"Noce di Sorrento (Walnut of Sorrento)" Top 5 Page for this destination Sorrento Local Custom Tip by Balam

Sorrento Local Customs: 32 reviews and 61 photos

  Noce di Sorrento (Walnut of Sorrento)
by Balam

There is evidence that the walnut has been present in Campania since at least the first century AD. In Herculaneum, the charred remains of very similar shaped nuts to those of today have been found in the Casa D'Argo, while at Pompeii, paintings portraying walnuts have come to light in the Misteri Villa. The soil and climate in Campania are particularly favourable to the cultivation of this crop and have enabled it to spread over most of the plains and hills. It is not a coincidence that the most cultivated and valued Italian variety of walnut originated in Campania: it is the Sorrento cultivar, native to the Sorrento Peninsula where it has found a habitat with ideal environmental characteristics for the robust and harmonious development of the tree.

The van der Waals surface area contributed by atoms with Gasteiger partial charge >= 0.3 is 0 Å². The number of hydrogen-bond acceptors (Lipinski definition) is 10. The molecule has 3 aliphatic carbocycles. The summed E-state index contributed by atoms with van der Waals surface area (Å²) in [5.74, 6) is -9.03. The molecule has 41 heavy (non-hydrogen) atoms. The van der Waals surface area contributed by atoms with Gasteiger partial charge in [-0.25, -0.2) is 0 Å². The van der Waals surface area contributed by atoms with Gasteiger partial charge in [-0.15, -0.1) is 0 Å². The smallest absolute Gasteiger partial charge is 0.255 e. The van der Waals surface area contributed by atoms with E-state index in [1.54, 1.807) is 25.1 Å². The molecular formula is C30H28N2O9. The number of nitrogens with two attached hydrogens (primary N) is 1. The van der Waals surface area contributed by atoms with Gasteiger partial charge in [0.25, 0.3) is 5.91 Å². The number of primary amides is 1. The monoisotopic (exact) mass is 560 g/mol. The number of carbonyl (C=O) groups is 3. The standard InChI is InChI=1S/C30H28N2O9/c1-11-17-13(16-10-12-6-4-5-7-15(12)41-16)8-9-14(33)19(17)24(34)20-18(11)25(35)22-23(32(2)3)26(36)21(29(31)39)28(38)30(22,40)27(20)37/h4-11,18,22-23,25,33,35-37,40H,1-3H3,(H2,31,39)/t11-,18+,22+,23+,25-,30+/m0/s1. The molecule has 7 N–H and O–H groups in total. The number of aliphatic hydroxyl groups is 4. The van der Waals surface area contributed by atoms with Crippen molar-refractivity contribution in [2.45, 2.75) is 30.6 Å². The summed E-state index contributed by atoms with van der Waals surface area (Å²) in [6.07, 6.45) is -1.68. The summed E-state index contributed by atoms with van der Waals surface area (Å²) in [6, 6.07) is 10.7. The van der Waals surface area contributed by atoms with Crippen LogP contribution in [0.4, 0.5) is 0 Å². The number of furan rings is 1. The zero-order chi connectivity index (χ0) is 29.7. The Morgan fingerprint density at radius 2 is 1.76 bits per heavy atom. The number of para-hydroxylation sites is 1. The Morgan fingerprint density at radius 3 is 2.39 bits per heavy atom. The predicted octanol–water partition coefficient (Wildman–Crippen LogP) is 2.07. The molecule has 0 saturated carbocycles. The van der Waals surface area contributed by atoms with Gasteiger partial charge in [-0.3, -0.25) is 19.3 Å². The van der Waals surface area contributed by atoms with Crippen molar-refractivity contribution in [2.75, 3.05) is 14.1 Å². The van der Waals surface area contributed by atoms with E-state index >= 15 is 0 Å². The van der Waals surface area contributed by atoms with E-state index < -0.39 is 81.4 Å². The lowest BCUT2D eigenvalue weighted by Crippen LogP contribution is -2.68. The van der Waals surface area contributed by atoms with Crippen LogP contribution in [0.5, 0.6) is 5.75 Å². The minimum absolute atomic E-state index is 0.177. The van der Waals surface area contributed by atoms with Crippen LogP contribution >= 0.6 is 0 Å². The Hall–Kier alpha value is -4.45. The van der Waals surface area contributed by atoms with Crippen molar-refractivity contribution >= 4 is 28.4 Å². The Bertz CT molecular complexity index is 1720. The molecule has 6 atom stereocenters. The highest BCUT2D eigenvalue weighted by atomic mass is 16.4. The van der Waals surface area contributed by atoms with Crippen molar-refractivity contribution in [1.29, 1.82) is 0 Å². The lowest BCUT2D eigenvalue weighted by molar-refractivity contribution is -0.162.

It has gradually spread from here to the classic fruit-farming areas of all the provinces of Campania (the majority with the suitable volcanic soil in the province of Naples), giving rise to a wide range of ecotypes, all known as the Sorrento Walnut, although there are two that are the most widely cultivated and marketed. There are two main types of Sorrento walnut which differ in shape: one has an elongated, regular and slightly pointed shell (the "pointed beard") at the top and rounded off at the base whilst the other is smaller and more rounded. The cultivation techniques, inspired by traditional growing methods, and the organoleptic character are the same for both types. In both cases the shell is light-coloured, not very wrinkled and thin enough to be broken with light pressure. The kernel - i.e. the edible part of the walnut - is cream coloured, not very oily, (though it can be preserved well for a certain period), substantial, soft and crunchy, with an extremely pleasant flavour and an unusual aroma and aftertaste, both when eaten fresh and after a period of preservation. The kernel also boasts a peculiar quality: unlike other types of walnut, it can be easily extracted whole, which makes it popular with the confectionery industry.

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  • Written Dec 18, 2007
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